AdobeStock_69821783-300x206By Paul T. Czepiga

Let’s set the stage. You are a professional service provider and are concerned about professional liability exposure. Or you are engaged in a business that is high risk and you are worried about being sued.

So your lawyer said put all your assets in your spouse’s name.

Well, that generally works. But the solution creates its own problem, which is shown by the following example of a married couple. Continue reading

AdobeStock_57691850-300x287By Paul T. Czepiga

You have just gone through a long and insightful process to get your affairs in order. You met with your financial advisor, accountant, insurance agent, and attorney. Part of this process included creating a living trust in your estate planning documents. The trust could be for a minor child until age 40 or maybe even for their lifetime, or a trust for your spouse. You named a trustee, more than one actually, because you needed an alternate trustee in case the first one you named in the document couldn’t or didn’t want to serve, either initially or later on.

But what if it turns out the trustee you named ends up not being the best choice?

If you are still alive and the trust document allows for amendment, you can change the trustee. But what if change might be warranted, but the document does not allow you to change it or you have died and can’t change it? Continue reading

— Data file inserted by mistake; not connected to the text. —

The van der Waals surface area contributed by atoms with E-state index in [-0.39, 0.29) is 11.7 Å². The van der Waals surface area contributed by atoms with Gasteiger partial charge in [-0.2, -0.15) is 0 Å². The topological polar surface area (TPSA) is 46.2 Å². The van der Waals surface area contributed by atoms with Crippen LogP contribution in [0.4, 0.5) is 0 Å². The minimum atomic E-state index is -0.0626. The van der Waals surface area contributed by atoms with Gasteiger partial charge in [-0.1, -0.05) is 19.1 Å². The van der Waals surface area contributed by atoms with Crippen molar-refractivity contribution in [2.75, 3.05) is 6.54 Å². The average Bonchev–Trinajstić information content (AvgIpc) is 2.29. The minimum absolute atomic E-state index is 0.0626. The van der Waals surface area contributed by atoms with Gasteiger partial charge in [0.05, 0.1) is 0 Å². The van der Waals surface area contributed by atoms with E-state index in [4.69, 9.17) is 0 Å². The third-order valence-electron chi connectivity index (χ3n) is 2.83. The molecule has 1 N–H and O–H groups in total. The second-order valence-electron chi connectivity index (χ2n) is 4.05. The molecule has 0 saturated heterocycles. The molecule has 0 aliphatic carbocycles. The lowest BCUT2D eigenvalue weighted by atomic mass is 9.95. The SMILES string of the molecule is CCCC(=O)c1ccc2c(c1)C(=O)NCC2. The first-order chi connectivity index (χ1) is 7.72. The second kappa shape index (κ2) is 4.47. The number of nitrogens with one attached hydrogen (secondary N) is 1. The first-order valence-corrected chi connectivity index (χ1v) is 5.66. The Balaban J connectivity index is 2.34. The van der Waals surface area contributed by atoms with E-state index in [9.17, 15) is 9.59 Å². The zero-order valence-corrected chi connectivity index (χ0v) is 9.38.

AdobeStock_133177217-300x169The process of properly handling inherited property can be confusing if you’re not familiar with the relevant laws and legal procedures. For instance, how do you know whether or not you’ll need to go through probate?

While there are unique elements to each case, there are some basic guidelines that are universally applicable.

The role of probate in CT and when it applies

Probate is the process for settling an estate under court supervision. It’s designed to serve as a protection against fraud by freezing the estate’s assets until a judge can confirm that everything is in order with the Will, beneficiaries, and creditors. Continue reading